This interpretation is buttressed by the mutually reinforcing nature of the final clauses. We have not just “no man” or “all men.” We have contrasting clauses that each serve to emphasize the other. On the one hand, God is not willing that any man should perish; that not one man should perish is explained by God’s desire that all men come to repentance. And the class who should come to repentance is not just a general class of men, but it is a class that has no exceptions – that none of them should perish. The two clauses taken together clearly speak of a universal desire of God that covers all men in general and every man in particular. Another way of putting this is, “God ... commandeth all men every where to repent.”
What of the elect?
Some high Calvinists insist that though this verse refers to unbelievers, it must refer to elect unbelievers. White argues this based on several contextual clues that he claims support this idea. But consider that in order to come to White’s interpretation, we must accept the following argument:
Major premise: all believers are elect;
Minor premise: all of Peter’s audience are believers;
Conclusion: All unbelievers referred to at the end of verse 9 are elect.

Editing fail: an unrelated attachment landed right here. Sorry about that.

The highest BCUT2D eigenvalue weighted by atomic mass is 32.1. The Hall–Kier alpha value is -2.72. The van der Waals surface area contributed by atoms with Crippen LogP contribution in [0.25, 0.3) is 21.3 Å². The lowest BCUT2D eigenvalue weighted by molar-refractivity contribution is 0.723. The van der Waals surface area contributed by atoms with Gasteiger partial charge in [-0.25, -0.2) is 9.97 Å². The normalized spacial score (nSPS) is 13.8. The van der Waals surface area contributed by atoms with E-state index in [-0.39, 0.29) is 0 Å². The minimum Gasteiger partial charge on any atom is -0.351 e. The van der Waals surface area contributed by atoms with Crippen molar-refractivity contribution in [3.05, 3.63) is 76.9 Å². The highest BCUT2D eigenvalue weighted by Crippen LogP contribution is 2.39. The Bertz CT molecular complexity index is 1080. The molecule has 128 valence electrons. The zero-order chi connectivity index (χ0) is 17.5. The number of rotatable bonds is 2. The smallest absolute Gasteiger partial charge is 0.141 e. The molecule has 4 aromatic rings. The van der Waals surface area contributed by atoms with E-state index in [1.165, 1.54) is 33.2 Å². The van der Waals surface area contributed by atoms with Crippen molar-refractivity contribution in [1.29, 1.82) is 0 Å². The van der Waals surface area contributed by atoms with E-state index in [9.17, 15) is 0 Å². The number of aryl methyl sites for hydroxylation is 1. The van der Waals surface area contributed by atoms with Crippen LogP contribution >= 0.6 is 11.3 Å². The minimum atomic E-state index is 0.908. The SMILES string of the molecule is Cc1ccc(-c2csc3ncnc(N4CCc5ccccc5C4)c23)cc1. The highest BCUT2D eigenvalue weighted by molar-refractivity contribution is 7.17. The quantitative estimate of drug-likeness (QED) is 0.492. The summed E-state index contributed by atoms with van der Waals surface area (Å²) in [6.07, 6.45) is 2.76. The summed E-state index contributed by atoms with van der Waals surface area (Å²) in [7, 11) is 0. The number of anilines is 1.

The argument requires no further refutation. To see it spelled out is to see its invalidity. (The proper conclusion is, of course, "all of Peter's audience are elect." But this says nothing of the unbelievers mentioned in the verse.)
White’s idea that the indefinite pronouns refer to elect unbelievers is unsupported by the text. The passage does not make any mention of elect unbelievers. Rather unbelievers in general are mentioned. As Calvin says of this verse, “no mention is here made of the hidden purpose of God, according to which the reprobate are doomed to their own ruin, but only of his will as made known unto us in the gospel.”
The Uncontroversial Interpretation
Reading the verse as referring to God’s unwillingness that “any man” should perish and that “all men” should come to repentance is completely uncontroversial from a Biblical standpoint. The Bible elsewhere makes these same points. God is good to all men (Matt. 5:45; Acts 14:16-17), which goodness – especially His longsuffering (cf. 1 Peter 3:20) – is designed to bring men to repentance (Rom. 2:4). God does not take delight in the death of the wicked (Ezekiel 33:11); rather God’s will is that all men everywhere come to repentance (Ezekiel 33:11, Acts 17:30). The ideas of God’s patience with all men and desire that all men come to repentance are brought together and emphasized here as nowhere else in scripture, but the ideas are not taught here alone. This fact supports the proposed interpretation.
The interpretation proposed here has a good Calvinistic history, as evidenced by the Geneva translation of the verse:
2 Peter 3:9 (Geneva Bible) “The Lord is not slacke concerning his promise (as some men count slackenesse) but is pacient toward vs, and would haue no man to perish, but would all men to come to repentance.”